The Vector

Volume 8, Issue 2: February 2019


Editorial Team

Phillip Doerfler, PhD - Editor, The Vector
Melvin Rincon, MD, PhD - Associate Editor, The Vector
Edith Pfister, PhD - Junior Editor, The Vector

Inside This Issue

President's Message
Breaking Through
Society News
Public Policy
Industry News

 

 

President's Message

Patient Education on Gene Therapy Disease Treatments Comes to ASGCT.org

The first of our disease-specific patient education materials, covering spinal muscular atrophy and X-linked myotubular myopathy, are now available on ASGCT.org and three more pages are yet to come! By the end of the month, the Society will have patient education videos covering leukodystrophy, inherited retinal disorders, and blood disorders.

The Patient Education portal is a new initiative for 2019 and was designed by ASGCT committee volunteers in coordination with patient advocacy groups. The program is designed to educate and inform patients, families, and the public on the status and promise of gene and cell therapies.

The videos, infographics, and treatment progress reports have been commended and shared by patient advocacy groups, trade media, and the public. I encourage all of our members to spend some time with these materials and share them with your friends and family—they’re a great way to explain our field to people who may not have a high level of exposure to science, especially some of the more complicated areas in which many of us spend our time.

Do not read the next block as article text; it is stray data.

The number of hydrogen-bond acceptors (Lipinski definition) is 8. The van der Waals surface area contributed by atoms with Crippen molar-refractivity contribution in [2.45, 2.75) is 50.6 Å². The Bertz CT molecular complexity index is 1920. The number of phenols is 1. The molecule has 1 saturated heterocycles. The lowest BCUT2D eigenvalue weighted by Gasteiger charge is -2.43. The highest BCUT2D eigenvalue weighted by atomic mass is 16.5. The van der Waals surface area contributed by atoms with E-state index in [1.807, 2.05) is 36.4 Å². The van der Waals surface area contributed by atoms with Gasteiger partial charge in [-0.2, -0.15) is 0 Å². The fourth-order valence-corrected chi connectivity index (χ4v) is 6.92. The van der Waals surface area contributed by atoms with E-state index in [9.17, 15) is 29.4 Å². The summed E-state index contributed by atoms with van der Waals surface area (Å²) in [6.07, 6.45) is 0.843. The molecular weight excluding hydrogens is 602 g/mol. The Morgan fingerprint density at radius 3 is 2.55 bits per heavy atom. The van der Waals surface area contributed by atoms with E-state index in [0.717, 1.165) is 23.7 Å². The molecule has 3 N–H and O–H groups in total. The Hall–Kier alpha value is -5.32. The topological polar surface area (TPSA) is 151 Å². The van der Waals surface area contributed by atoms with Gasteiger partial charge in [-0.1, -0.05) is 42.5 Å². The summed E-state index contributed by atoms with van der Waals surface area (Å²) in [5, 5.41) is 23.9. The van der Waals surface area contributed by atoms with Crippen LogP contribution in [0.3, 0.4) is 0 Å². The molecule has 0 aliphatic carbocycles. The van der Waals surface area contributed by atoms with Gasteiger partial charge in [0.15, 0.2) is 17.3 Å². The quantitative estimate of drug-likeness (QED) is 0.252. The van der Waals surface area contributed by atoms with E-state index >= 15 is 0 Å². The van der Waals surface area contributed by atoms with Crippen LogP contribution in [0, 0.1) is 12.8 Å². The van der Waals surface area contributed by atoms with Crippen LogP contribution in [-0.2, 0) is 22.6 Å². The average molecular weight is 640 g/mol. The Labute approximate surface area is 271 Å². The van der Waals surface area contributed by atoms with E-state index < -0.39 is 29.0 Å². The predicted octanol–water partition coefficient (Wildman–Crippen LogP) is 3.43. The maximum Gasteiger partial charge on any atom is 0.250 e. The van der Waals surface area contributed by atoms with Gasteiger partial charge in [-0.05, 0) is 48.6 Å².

And as we spend that time, I’m looking forward to seeing many of you at the 23rd Annual Meeting. While just a couple of rooms remain in the ASGCT hotel block at the Washington Hilton host hotel, early registration will remain open through April 6 and includes a 15 percent discount on all rates. You can also add on a pre-meeting workshop to your registration to earn an additional $25 discount on your workshop registration. These four workshops, CAR T and Related Immune Effector Cell Therapies, Gene Editing, Pre-Approval Commercialization, and Post-Approval Commercialization, are all valuable opportunities to dig deeper into our booming field and to meet likeminded colleagues from around the world. I hope you’ll consider taking advantage of these fantastic educational and professional opportunities.